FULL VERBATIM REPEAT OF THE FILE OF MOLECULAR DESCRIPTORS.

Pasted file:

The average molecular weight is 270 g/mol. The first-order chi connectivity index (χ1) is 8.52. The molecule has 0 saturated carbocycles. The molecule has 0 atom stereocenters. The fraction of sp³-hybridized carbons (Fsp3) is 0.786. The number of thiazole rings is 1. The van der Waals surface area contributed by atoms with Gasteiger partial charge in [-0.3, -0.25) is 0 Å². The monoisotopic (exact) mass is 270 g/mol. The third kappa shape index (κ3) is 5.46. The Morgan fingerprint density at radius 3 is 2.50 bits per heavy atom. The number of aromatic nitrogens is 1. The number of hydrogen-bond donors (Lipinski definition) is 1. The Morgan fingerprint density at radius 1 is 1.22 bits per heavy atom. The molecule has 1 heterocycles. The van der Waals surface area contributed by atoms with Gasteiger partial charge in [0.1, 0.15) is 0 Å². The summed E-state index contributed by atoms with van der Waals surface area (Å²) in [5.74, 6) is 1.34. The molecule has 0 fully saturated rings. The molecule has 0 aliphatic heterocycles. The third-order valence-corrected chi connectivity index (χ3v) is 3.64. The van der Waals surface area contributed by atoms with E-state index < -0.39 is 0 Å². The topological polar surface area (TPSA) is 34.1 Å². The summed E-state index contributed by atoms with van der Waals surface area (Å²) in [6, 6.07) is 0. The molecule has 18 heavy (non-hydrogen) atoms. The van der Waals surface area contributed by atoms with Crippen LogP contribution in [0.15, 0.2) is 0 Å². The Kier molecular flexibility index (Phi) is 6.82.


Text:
The average molecular weight is 270 g/mol. The first-order chi connectivity index (χ1) is 8.52. The molecule has 0 saturated carbocycles. The molecule has 0 atom stereocenters. The fraction of sp³-hybridized carbons (Fsp3) is 0.786. The number of thiazole rings is 1. The van der Waals surface area contributed by atoms with Gasteiger partial charge in [-0.3, -0.25) is 0 Å². The monoisotopic (exact) mass is 270 g/mol. The third kappa shape index (κ3) is 5.46. The Morgan fingerprint density at radius 3 is 2.50 bits per heavy atom. The number of aromatic nitrogens is 1. The number of hydrogen-bond donors (Lipinski definition) is 1. The Morgan fingerprint density at radius 1 is 1.22 bits per heavy atom. The molecule has 1 heterocycles. The van der Waals surface area contributed by atoms with Gasteiger partial charge in [0.1, 0.15) is 0 Å². The summed E-state index contributed by atoms with van der Waals surface area (Å²) in [5.74, 6) is 1.34. The molecule has 0 fully saturated rings. The molecule has 0 aliphatic heterocycles. The third-order valence-corrected chi connectivity index (χ3v) is 3.64. The van der Waals surface area contributed by atoms with E-state index < -0.39 is 0 Å². The topological polar surface area (TPSA) is 34.1 Å². The summed E-state index contributed by atoms with van der Waals surface area (Å²) in [6, 6.07) is 0. The molecule has 18 heavy (non-hydrogen) atoms. The van der Waals surface area contributed by atoms with Crippen LogP contribution in [0.15, 0.2) is 0 Å². The Kier molecular flexibility index (Phi) is 6.82.